Mandriva Linux (formerly known as Mandrake Linux) is an operating system that had so much recognition that various forks were made out of it to further make Linux accessible to enthusiasts and newbies while at the same time overcoming some of its weaknesses.
PCLinuxOS was among these forks and opened up in 2007 with a lot of potential because of its easier installation process and best preserved features of the original OS. From there, a community made 2008 version surfaced having code that is more diverse than Mandriva and Live Install features and then only minor updates were seen.
Now after a couple years of development, PCLinuxOS 2009 arrives and since the previous versions had high success, this latest version had to raise the bar even more and it surely did thanks to the improvements.
PCLinuxOS on a Live CD
Like the 2008 version, PCLinuxOS comes on a standard compact disc and has Live CD capabilities to allow people to preview the OS before installing it. Just from booting from the CD, the biggest changes include the updated KDE desktop environment to 3.5.10, Linux Kernel to 220.127.116.11, and Xorg version to 1.4.
As you may have noticed KDE is still on the 3.x version, not the newer 4.x. The decision was made in the light of the fact that KDE had some more polish to make on the 4.x series before it could be ready for general use.
The default desktop is very nice with some good artwork and theme matching. It is pretty much enough for the average user to keep without customising the different settings if he or she happens to be a futuristic type of person. Regarding the KDE interface, you will notice some positive changes to the speedy KDE 3.5 environment including the new PCLinuxOS logo and better organised menu.
There are five categories that serve as the gateway to the different applications that are available which are "Internet", "Multimedia", "System", "Office", and "More Applications". Each item has other subcategories attached to it. There is also a Gnome version as well, but the KDE deserves a better look and a full look is recommended by going through the installation process.
The installation process of PCLinuxOS continues the simple approach and adds a few perks to ensure that the operating system installs with no major issues. The first step involves a dialog asking if you wish to remove any unneeded drivers from the installation to quicken the install time and save disk space. It is best to say no if you plan to change hardware components.
The partitioning step isn't the most newbie-friendly out of the popular Linux distros, mostly because it only knows how to use all the free space or custom partition, but making a mistake is highly unlikely if you know the basics on disk partitioning.
There are a few warnings that tell you to backup your data before any changes take place. If you install this on a clean system, you should be able to get through this process in just two clicks. After that, the rest of the installation will proceed and it should last 15 minutes in the average modern system.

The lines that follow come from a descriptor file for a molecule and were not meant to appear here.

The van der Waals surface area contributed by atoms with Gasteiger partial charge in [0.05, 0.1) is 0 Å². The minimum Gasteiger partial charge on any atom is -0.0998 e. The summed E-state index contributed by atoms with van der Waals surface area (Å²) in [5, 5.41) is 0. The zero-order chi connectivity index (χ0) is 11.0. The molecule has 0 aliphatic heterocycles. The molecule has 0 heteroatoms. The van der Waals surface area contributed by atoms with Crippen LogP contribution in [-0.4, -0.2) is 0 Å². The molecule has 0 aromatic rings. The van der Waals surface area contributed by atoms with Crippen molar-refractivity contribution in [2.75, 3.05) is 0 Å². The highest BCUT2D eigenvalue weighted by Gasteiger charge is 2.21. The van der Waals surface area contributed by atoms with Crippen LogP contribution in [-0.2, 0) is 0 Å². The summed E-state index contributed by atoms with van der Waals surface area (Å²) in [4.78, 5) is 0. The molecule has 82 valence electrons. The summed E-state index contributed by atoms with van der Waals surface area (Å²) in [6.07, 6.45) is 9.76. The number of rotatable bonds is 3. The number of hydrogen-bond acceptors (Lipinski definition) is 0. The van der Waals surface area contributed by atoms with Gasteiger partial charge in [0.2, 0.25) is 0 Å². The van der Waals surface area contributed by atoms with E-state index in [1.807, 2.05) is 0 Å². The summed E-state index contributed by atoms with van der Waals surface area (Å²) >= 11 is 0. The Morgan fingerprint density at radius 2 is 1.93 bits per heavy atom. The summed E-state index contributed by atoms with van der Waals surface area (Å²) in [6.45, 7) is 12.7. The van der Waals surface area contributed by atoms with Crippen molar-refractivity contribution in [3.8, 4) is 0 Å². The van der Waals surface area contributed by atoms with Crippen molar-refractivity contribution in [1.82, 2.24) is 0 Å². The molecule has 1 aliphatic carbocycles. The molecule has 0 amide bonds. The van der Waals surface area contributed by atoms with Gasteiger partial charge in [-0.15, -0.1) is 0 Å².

The startup time is pretty quick and a bit quicker without the drivers and the password setup is pretty straightforward.
In fact, the environment is just like the Live CD save for a few icons, but the login screen does away with the old-fashioned KDE loading process and greets the user instead with some attractive icons that span the PCLinuxOS timeline. The good news is that all the modern hardware components should be detected including wireless devices as well.
Getting around the KDE control center is rather simple as it sticks to the standards making it easily accessible for new users to jump onto. The Kmenu sees some worthy improvements in the way the items are sorted, but it doesn't change too many things to make the control center complicated. Other improvements include better network, firewall, and proxy handling as well as shared folder management.
The KDE environment packs a lot of multimedia power as well as it includes Synaptic, which is excellent for installing any new programs with ease. Firefox is included as well, which isn't a surprise, but the welcome page turned out to be different by showing its confidence that it is the distro that is worth keeping.
Other applications include the highly receptive OpenOffice 3, popular graphics program Gimp 2.6.4, Amarok 1.4.10 as its audio player, and familiar K applications K3B 1.0.5, Kopete 0.12.7, and Kaffeine 0.8.7 for burning media, instant messaging, and media playing respectfully. Compiz is also included, which is perfect for desktop window management, multitasking and getting around the OS much easier.
The performances of each of the applications were decent and didn't take too long to open on the average system. All of the applications integrate fairly well and the KDE 3.5, which is very old for a 2009 distro, gives it better handling on both older and newer systems.
The only hurdle in mastering this operating system involves you familiarising yourself with the PCLinuxOS Control Center. Fortunately, the menus are organised and lots of practice can be done on the Live CD mode anyway. It is completely easy to setup from the start and all the applications mentioned earlier are all ready for launch. The overall environment makes it very appealing to Windows users that never used Linux before thanks to the friendly environment that the KDE 3.5 brings.
Actually, none of the individual features make a huge impact because they are present in many of the other distros. What separates PCLinuxOS from the rest, however, is how well all of the features are packaged, combined with the sleek desktop look. The overall performance doesn't disappoint either even when it is on Live CD mode. It certainly took awhile for this version to come out, but all of the improvements make this worth another look if 2007 and 2008 versions weren't so appealing.
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